I realised tonight something that I’d forgotten. We’re usually so busy knocking out code to fulfil our timebox coomitments that it’s perhaps easy to forget something very important: to have fun.
I went to the local Smalltalk user group tonight where Jason Ayers gave a talk on simplicity: do our tools help us make simple code? For a change, there was a relative dearth of laptops in the room (and it was a rather full room – nice!) so we “triple programmed”, tasked with implementing Conway’s Game of Life.
I think I’d forgotten that programming can be fun, and not just fun in an amuse-yourself-in-a-corner-on-your-lonesome kind of way, but fun in a way where you meet new people under the guise of performing some shared task. So if there’s a local programming group near you, why not swing by. You might meet some interesting folk. And if there isn’t such a group, maybe start one? It might be fun!
Ruby on Rails (RoR) likes to emphasise the concept of convention over configuration. Therefore, it seeks to minimialise the amount of configuration
by resorting to some defaults. These defaults are sometimes not desirable, and RoR does not always make it easy to deviate from these defaults.
When we’re designing systems that are designed to be robust against failure, it’s important to know how behaviour at your Integration points (a term borrowed from Michael Nygard’s book Relase It!) impacts the rest of the system. For example, if your database or a remote API is running slowly, then in Synchronous systems, because you (usually) have a limited number of threads on which to process the requests, any slow down will naturally be pushed back onto the clients of that service.
A good while ago I wrote a SIP stack. Like many network things, a SIP stack needs to keep track of multiple tasks – reading or writing from sockets, asking the user to respond to events, and so on. And so I naïvely added a bunch of threads. And then I spent a few weeks trying to fix nasty bugs. And then I got fed up and rewrote all the logic. It turns out that I accidentally stumbled upon the Reactor pattern… but with something that I’ve not seen elsewhere.
On a project recently, we needed to be able to process jobs asynchronously, but we also needed to be able to specify that they should be run at a certain point in the future. We also needed to be able to implement exponential backoff on failure. We initially tried to integrate Sidekiq, but unfortunately it turned out to not be a good fit for the way we structured the code base.
I read a blog post post recently to the effect that GC is too expensive in mobile devices, Steve Jobs was right, reference counting is the way. It’s titled ‘why mobile web apps are slow’.
I’m inclined to take issue with this: It’s a long since resolved dispute, and GC won. I don’t want Steve Jobs to reach out from the grave and drag us back to the 70s. There’s nothing special about mobile phones: they are more powerful than the computers that GC won on in the first place.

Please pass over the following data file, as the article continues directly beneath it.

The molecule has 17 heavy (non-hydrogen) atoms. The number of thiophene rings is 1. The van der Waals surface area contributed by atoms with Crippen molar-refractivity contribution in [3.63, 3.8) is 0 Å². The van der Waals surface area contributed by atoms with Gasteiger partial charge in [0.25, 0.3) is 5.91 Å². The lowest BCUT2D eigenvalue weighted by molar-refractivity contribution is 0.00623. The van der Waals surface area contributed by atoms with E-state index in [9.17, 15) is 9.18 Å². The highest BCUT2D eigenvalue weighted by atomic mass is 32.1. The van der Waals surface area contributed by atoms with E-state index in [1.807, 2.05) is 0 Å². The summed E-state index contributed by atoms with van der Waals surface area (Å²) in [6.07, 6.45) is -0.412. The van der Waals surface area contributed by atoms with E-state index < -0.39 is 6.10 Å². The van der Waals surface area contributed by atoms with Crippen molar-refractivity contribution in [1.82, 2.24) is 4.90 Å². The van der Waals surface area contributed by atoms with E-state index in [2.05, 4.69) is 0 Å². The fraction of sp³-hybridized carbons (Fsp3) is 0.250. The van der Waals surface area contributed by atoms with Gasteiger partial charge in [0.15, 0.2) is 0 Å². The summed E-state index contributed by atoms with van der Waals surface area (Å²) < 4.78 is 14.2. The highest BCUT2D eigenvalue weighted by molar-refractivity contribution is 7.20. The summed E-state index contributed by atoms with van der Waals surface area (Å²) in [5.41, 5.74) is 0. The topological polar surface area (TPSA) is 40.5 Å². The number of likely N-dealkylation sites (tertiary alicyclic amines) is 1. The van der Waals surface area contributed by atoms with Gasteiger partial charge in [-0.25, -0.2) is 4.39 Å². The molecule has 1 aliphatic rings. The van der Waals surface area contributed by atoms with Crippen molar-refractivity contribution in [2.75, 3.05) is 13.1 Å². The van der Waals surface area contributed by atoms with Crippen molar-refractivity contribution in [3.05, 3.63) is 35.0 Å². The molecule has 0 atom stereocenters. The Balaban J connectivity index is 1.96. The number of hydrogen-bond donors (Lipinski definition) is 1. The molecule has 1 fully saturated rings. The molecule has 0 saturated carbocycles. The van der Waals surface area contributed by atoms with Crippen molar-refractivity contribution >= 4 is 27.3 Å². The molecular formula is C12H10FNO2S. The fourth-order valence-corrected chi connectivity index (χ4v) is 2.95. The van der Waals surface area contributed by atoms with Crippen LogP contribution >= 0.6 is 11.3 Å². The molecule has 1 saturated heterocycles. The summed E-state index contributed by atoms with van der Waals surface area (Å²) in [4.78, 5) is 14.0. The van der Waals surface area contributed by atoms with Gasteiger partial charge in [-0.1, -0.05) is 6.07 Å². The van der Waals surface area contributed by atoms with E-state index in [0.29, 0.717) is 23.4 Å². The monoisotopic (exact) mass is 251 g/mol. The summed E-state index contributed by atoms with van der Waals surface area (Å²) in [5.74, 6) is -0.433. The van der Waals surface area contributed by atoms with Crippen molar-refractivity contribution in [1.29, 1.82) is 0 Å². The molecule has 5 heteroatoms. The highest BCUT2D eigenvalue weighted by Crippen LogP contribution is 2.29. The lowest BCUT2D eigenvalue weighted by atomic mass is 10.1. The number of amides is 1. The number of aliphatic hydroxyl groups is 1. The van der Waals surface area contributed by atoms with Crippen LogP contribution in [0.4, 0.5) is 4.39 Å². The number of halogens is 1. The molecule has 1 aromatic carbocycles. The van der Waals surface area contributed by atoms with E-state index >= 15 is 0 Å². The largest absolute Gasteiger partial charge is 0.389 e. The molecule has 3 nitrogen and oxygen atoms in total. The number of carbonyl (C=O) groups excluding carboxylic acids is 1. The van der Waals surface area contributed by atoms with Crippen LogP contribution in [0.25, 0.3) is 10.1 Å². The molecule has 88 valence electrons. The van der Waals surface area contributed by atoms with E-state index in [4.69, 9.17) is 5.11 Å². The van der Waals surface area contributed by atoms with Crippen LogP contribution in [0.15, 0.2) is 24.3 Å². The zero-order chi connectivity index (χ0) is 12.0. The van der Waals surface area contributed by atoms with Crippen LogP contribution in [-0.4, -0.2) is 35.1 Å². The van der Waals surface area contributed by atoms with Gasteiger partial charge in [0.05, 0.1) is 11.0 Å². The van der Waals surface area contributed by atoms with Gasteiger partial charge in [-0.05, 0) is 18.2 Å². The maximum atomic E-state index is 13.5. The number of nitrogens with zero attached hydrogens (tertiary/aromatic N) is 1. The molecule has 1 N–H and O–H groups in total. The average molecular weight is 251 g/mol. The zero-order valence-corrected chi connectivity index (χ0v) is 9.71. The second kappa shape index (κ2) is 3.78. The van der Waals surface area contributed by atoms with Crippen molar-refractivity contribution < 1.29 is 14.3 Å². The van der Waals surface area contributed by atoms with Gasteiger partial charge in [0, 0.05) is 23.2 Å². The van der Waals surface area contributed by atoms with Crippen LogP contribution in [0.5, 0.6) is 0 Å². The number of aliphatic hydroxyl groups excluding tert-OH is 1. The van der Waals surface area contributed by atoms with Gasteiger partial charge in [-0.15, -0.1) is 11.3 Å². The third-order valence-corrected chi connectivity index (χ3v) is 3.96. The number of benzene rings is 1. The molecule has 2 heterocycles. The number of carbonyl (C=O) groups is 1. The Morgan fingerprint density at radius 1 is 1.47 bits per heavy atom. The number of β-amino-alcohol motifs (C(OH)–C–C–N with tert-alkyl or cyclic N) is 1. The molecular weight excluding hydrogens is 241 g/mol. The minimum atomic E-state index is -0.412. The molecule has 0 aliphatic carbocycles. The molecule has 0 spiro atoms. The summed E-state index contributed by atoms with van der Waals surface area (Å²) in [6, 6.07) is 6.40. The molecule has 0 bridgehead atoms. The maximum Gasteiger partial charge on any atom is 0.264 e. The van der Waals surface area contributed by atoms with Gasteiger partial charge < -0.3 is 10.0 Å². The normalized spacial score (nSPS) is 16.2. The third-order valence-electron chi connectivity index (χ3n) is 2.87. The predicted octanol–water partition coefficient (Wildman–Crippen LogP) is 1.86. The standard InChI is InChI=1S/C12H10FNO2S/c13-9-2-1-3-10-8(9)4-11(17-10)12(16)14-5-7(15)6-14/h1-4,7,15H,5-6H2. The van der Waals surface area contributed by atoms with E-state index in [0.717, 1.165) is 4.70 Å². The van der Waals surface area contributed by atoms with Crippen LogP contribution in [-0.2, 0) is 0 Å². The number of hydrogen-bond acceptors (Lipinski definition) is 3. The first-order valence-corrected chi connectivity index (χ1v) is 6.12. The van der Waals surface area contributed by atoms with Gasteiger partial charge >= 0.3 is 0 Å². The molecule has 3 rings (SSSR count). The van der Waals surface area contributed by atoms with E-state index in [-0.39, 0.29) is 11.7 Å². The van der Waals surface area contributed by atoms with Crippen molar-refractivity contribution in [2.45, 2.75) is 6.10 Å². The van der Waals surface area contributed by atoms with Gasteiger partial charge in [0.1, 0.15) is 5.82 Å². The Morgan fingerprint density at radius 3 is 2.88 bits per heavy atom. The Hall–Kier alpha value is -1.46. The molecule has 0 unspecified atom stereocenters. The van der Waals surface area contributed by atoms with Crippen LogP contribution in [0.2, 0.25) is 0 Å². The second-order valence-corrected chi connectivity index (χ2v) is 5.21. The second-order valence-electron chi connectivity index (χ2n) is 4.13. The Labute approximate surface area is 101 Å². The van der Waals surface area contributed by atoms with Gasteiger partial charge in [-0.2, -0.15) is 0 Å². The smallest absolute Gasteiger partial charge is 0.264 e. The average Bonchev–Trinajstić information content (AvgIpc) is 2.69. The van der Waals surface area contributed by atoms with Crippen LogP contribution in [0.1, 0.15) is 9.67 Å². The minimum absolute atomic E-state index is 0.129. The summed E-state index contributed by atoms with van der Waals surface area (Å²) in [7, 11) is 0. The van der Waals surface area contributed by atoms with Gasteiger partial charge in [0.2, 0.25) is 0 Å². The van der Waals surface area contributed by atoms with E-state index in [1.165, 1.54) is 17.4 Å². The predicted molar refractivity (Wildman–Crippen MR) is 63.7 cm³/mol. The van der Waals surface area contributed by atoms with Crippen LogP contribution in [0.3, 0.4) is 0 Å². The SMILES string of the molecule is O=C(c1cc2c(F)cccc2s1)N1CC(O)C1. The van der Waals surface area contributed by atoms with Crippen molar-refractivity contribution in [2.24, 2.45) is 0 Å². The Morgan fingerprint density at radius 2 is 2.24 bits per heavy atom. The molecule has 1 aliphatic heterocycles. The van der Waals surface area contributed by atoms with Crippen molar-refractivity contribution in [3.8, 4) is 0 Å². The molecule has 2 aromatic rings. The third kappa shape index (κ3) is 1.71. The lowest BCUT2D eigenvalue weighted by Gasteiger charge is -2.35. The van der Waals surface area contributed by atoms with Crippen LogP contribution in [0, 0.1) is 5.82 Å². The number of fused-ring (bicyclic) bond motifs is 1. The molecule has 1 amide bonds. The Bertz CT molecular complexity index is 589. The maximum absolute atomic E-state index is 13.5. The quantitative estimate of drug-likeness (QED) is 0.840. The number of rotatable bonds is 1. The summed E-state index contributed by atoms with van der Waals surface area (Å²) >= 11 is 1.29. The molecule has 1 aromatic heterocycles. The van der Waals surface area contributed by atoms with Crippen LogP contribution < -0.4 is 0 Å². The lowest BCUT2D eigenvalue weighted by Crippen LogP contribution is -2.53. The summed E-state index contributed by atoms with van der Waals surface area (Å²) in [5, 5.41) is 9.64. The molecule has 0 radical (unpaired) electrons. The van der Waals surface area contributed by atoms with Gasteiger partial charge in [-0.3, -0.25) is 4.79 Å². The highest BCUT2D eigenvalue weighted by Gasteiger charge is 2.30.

Don’t get me wrong, Apple must have had a good reason to choose reference counting for memory management. That reason is actually pretty obvious: Objective-C is not a safe language, so you can’t move objects. If you can’t move objects, You have to use something like malloc to minimise fragmentation: you pay a big up front cost to allocate an object in the right place. In most GC schemes, allocation is free – you just increment a pointer. This is fine, because you are going to iterate through all your objects every now and again, and it doesn’t cost a whole lot more to move some of them around at the same time. You get to compact away all the fragmentation this results in. This makes GC fairly miserly with memory too. In iOS , if you want to allocate something bigger than the largest free fragment, you die. With GC, you have to wait a while for the GC to compact everything, after which memory will be compacted 100% efficiently and there will be a single memory extent as big as all available memory. Objective-C can’t have any of these benefits, so Apple chose a different route for iOS, and put the best possible spin on it.
The author of the above post doesn’t see things this way. He references Python as an example of GC, but it actually does things the same hopelessly inefficient way the web browser does, for the same reasons.Â He cites a 10 year old paper for empirical evidence on how inefficient GC is. Citations are good, but I think there’s a bit of a sample bias here. Anyway, the paper has a few problems. It says malloc takes 6 clock cycles. It does, until you allocate a certain amount of memory, configured during compilation of libc. once you pass that threshold, it starts trying to manage fragmentation. Then it takes 120 cycles. I suspect they assumed malloc takes constant time, and neglect to measure the cost of free at all. The GC test uses Jikes, and the authors pick their own GC strategies, rather than use proven ones. None of the strategies make any sense, and no rational for there selection is offered: you would expect the results to be poor. A test of the performance of the standard sun JVM strategy isn’t included.
Mobile apps won’t be fast until browsers are re-written in a fast, safe programming language that can share a good GC with ECMAScript. Of course browsers won’t be secure until then either, but I’m not holding my breath. There is no such language that is sufficiently popular, and Google fluffed it’s lines with Go. Maybe ECMAScript implementations will gain so much in performance, that all code that manipulates the DOM will be written in ECMAScript, and we can finally use a high performance GC.
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